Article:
Columbus cubes. Do you remember how Columbus had put an egg on the peak ?
So, do the same with a cube The problem was solved by Steve Biddle. He cut a corner of the cube. You can see every possible combination of truncation of a cube - from the cube (every vertex unharmed) to the cubooctahedron (every vertex truncated). And the most amazing efect of joining the partialy truncated cubes - the ring of five intersected cubes. Above models are based on creation of Steve Biddle (Steve and Megumi Biddle, The New Origami, St. Business Card Origami. Business Card Columbus Cube. Kusudama - Wiki. Two variations of kusudama The Japanese kusudama (薬玉; lit. medicine ball) is a paper model that is usually (although not always) created by sewing multiple identical pyramidal units (usually stylized flowers folded from square paper) together through their points to form a spherical shape.
Alternately the individual components may be glued together. (e.g. the kusudama in the lower photo is entirely glued, not threaded together) Occasionally, a tassel is attached to the bottom for decoration. Kusudama originate from ancient Japanese culture, where they were used for incense and potpourri; possibly originally being actual bunches of flowers or herbs. The word itself is a combination of two Japanese words kusuri, Medicine, and tama, Ball. Sparkle Kusudama (Design by Tadashmi Mori) Season's Greetings Everyone!
Compliments of the Season to all of you! I have made it a point to have an Origami Star as my Christmas Tree Topper for the last couple of years and have continued with that for this year, too. I usually select a 3D model of a star, and mostly Modular, so that I can place it on the top most leaf / branch sticking out of my tree. I chose Tadashi Mori’s Kusudama Sparkle to adorn my tree for this year. This is quite easy to fold and it has a pretty solid assembly. So, back to Tadashi Mori’s Sparkle Kusudama… This is an ingenious model which has a very interesting folding sequence. Paper to use: The size of the paper really depends on how large you would like your finished model to be. I used Pearl Tissue-foil Paper – 40×40 cm (15.75″x15.75″) from Nicolas Terry’s shop.
If you would like a brighter star, you can choose the Gold colored tissue foil paper from Nicolas Terry’s shop. How to fold the Sparkle Kusudama: Tadashi Mori’s instructions are clear and detailed. Origami - Folding Instructions. Origami Kusadama Flowers. Little Roses Kusudama - diagram. Video on How to Make a Kusudama With the Carambola Flower by Carmen Sprung. This Kusudama can be considered modular origami, and it is based on a beautiful flower model, folded from a pentagon and originally created by Carmen Sprung (Germany).
She calls it “carambola” perhaps because of its resemblance to a cross section of a carambola –also known as star fruit. On her website, Happy Folding, Sara Adams (Germany) presents a video showing how to make a pentagon and how to fold the origami carambola. The folding process, as Sara demonstrates, is both easy and pleasing. The Kusudama structure is that of a dodecahedron and made with twelve pentagonal flowers. It can be used as a holiday decoration or given as given as a handmade Christmas gift. Extra Tips to Make the Carambola and Kusudama: When folding the paper to make the pentagons, use the first piece of paper folded (picture 1) as a template by placing each of the other pieces above it and then folding (pictures 2 and 3). The paper used was “Tant” and the color I applied to this paper was oil pastel.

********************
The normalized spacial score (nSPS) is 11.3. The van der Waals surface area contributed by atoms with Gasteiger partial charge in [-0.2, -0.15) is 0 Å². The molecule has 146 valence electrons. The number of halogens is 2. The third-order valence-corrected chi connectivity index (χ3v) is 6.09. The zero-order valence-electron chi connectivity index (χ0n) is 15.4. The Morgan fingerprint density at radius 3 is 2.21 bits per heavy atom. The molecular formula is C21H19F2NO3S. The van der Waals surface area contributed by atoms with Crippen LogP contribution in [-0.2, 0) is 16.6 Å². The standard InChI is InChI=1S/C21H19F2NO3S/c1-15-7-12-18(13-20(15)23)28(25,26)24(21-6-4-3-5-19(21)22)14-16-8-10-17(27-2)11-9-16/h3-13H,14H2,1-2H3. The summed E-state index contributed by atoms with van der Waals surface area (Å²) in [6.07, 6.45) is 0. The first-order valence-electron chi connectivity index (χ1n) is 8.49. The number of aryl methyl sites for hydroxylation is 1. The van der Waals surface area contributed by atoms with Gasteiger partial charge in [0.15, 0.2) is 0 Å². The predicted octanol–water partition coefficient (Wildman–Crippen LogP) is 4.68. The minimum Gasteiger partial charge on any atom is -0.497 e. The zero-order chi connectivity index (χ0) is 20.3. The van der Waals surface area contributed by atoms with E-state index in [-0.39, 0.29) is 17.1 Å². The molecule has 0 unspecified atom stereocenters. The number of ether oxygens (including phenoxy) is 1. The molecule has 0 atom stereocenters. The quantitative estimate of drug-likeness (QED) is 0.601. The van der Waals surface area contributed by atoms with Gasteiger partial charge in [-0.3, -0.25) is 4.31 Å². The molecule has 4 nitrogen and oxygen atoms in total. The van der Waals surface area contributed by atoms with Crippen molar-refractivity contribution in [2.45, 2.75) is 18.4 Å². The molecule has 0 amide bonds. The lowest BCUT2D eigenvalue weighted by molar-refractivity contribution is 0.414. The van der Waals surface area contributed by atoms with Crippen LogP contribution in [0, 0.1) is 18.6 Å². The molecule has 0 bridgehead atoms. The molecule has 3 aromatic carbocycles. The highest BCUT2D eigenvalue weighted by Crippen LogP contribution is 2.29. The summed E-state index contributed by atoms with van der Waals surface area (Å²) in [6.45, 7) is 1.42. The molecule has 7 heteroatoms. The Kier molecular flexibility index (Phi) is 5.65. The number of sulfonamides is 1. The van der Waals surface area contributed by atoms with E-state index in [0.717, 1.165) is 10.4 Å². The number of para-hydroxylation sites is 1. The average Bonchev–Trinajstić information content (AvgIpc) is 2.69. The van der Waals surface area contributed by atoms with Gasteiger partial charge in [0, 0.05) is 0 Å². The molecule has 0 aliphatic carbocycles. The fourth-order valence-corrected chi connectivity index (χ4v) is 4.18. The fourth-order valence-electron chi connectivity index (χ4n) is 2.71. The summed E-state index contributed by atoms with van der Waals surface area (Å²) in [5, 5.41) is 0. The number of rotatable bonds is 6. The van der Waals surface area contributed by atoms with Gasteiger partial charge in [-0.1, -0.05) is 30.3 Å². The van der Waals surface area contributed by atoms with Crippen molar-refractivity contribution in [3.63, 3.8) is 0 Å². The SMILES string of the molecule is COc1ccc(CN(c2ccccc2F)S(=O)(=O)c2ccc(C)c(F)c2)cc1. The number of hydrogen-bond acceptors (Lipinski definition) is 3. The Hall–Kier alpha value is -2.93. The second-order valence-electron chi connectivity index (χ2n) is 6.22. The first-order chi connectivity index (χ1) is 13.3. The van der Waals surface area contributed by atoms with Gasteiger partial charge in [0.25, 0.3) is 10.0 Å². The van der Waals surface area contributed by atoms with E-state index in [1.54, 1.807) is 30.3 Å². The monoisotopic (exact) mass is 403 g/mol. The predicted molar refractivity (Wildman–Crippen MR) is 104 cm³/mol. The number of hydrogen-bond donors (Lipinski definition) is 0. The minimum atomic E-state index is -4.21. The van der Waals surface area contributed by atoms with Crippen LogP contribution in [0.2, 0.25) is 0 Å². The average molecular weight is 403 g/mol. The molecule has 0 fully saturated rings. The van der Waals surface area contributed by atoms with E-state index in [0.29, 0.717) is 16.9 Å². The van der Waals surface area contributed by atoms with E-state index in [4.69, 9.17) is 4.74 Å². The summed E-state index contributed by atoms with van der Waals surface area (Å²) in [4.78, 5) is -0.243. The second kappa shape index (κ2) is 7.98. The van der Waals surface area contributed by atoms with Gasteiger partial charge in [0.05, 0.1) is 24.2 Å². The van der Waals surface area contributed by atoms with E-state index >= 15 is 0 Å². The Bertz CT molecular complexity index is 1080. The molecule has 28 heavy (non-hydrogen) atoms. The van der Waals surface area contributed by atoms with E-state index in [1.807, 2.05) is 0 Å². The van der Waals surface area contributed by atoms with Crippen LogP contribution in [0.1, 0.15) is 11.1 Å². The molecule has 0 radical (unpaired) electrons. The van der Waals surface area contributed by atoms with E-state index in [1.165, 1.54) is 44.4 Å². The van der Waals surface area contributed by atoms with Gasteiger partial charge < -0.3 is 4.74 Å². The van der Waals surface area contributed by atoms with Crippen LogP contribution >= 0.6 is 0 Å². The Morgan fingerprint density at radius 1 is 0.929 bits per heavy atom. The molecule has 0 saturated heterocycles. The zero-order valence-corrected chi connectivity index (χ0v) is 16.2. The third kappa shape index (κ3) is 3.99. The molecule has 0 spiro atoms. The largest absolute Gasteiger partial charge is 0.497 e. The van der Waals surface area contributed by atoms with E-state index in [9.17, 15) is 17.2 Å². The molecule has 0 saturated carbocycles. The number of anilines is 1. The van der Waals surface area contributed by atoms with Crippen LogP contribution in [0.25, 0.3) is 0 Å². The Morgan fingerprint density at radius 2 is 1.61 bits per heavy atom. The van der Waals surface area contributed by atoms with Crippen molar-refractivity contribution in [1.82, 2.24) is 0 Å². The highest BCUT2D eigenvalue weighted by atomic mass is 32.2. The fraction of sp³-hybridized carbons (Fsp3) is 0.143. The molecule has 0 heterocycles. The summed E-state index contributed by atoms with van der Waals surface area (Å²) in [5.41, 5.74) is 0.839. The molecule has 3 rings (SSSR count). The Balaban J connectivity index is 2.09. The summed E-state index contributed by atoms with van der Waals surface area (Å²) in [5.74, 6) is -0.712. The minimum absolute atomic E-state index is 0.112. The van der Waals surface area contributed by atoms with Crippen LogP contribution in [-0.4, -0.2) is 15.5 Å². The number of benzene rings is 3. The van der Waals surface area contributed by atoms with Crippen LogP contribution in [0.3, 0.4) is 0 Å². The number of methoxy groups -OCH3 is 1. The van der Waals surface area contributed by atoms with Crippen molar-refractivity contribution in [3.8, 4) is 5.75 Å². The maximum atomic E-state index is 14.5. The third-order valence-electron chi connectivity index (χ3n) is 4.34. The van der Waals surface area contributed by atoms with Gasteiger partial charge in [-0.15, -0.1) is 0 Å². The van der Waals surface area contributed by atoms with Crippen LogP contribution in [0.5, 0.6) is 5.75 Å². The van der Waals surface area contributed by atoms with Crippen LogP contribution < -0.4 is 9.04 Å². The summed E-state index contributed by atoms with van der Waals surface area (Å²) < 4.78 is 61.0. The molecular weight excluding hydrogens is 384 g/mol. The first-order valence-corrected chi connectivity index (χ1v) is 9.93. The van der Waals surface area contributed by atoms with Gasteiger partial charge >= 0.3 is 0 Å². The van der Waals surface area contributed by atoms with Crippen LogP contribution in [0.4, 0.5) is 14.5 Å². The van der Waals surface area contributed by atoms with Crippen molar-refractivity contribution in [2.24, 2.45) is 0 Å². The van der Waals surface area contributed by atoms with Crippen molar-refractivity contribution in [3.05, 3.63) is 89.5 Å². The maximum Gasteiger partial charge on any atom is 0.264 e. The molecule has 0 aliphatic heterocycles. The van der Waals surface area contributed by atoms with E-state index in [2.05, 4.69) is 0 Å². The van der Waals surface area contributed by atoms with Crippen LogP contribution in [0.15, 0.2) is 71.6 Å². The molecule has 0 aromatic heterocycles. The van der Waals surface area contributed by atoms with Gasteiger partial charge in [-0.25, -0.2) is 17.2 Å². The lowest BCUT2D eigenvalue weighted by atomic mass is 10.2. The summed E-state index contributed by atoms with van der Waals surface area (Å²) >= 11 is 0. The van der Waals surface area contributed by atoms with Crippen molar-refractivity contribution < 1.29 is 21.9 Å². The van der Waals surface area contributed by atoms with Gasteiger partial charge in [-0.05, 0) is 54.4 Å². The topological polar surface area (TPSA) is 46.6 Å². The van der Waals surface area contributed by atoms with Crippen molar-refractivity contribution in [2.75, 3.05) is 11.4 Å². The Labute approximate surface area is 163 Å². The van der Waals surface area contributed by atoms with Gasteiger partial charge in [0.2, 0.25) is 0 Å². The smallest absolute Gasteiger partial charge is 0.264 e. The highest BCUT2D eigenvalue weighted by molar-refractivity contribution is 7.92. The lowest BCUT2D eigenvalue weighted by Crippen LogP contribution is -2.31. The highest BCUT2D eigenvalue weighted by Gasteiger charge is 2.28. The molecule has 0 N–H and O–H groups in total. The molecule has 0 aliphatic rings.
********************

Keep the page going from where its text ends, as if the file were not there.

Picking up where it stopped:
Six paper flowers. It got into my head that I needed to make some paper flowers.
I don’t know why. But I figured it wouldn’t be a big deal because the Internet is a veritable smörgåsbord of craft tutorials, and all I had to do was fire up Lappy 5000 and pick one out. About 300,000 search results later, I was no longer any more confident in my ability to make a paper flower than I was in my cat’s ability to retrieve his stupid mouse instead of staring at my hand after I throw it. There were just too many choices and although I could compare the photos, they didn’t reflect (1) how good each tutorial was, (2) how closely my flower would resemble the picture, or (3) which flowers would look nice together. Origami Kusudama Flower Folding Instructions - How to make an Origami Kusudama Flower.
Kusudama (translated as "medicine ball") were traditionally used as incense and poutpurri, from real flowers or herbs.
Decorative kusudama are made by using folded paper origami units glued together. These instructions show how to make a simple kusudama flower. Twelve (12) of these flowers can be glued together to make a ball. Made this origami? Comment and Submit your photo using the comment box at the end of this page! You can watch our origami kusudama flower video instructions, or check out the step-by-step photos below. Origami Kusudama Flower Step 1: Start with a 6 inch x 6 inch (15cm x 15cm) square origami paper, color side down. Fold paper in half on the horizontal diagonal axis. Origami Kusudama Flower Step 2: Now fold both the right and left corners to the top.
Hurricane Kusudama Instructions 002. Me! - modular origami. The kusudama is a paper model that I usually created by connecting multiple units together.
The individual pieces may be glued, sewed or connected with themselves. The complete kusudama may be decorated with tassels, beads, feathers and anything you can imagine. Kusudama originate from ancient Japanese culture, where they were used for incense like a talismans against evil. It's possible that they were originally the bunches of flowers and herbs. The word kusudama itself is a combination of two Japanese words kusuri, Medicine, and tama — Ball. Nowadays kusudama has become a beautiful gift and an interesting hobby. All models are rather simple if you follow the diagram.